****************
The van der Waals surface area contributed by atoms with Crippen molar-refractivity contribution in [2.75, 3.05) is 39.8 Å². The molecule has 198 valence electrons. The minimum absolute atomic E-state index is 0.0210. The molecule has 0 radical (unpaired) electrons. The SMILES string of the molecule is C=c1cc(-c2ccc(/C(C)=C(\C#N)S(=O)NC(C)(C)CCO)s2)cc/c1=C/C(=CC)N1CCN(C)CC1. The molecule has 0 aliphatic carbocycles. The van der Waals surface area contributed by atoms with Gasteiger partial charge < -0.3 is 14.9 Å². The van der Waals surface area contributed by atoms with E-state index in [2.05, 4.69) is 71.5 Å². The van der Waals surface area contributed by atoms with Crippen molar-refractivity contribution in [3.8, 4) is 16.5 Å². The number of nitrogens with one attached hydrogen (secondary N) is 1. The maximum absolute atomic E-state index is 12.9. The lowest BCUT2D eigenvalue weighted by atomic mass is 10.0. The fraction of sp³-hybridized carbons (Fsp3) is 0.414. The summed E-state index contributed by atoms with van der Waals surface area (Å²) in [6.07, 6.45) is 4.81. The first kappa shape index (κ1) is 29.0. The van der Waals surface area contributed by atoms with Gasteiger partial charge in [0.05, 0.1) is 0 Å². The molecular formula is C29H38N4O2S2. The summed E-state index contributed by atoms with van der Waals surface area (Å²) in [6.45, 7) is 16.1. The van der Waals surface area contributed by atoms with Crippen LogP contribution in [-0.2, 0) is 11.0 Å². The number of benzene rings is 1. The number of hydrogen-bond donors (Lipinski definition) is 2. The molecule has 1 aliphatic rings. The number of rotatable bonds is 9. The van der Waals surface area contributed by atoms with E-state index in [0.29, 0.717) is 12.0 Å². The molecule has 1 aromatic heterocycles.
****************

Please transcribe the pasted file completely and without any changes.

The van der Waals surface area contributed by atoms with Crippen molar-refractivity contribution in [2.75, 3.05) is 39.8 Å². The molecule has 198 valence electrons. The minimum absolute atomic E-state index is 0.0210. The molecule has 0 radical (unpaired) electrons. The SMILES string of the molecule is C=c1cc(-c2ccc(/C(C)=C(\C#N)S(=O)NC(C)(C)CCO)s2)cc/c1=C/C(=CC)N1CCN(C)CC1. The molecule has 0 aliphatic carbocycles. The van der Waals surface area contributed by atoms with Gasteiger partial charge < -0.3 is 14.9 Å². The van der Waals surface area contributed by atoms with E-state index in [2.05, 4.69) is 71.5 Å². The van der Waals surface area contributed by atoms with Crippen molar-refractivity contribution in [3.8, 4) is 16.5 Å². The number of nitrogens with one attached hydrogen (secondary N) is 1. The maximum absolute atomic E-state index is 12.9. The lowest BCUT2D eigenvalue weighted by atomic mass is 10.0. The fraction of sp³-hybridized carbons (Fsp3) is 0.414. The summed E-state index contributed by atoms with van der Waals surface area (Å²) in [6.07, 6.45) is 4.81. The first kappa shape index (κ1) is 29.0. The van der Waals surface area contributed by atoms with Gasteiger partial charge in [0.05, 0.1) is 0 Å². The molecular formula is C29H38N4O2S2. The summed E-state index contributed by atoms with van der Waals surface area (Å²) in [6.45, 7) is 16.1. The van der Waals surface area contributed by atoms with Crippen LogP contribution in [-0.2, 0) is 11.0 Å². The number of benzene rings is 1. The number of hydrogen-bond donors (Lipinski definition) is 2. The molecule has 1 aliphatic rings. The number of rotatable bonds is 9. The van der Waals surface area contributed by atoms with E-state index in [0.29, 0.717) is 12.0 Å². The molecule has 1 aromatic heterocycles.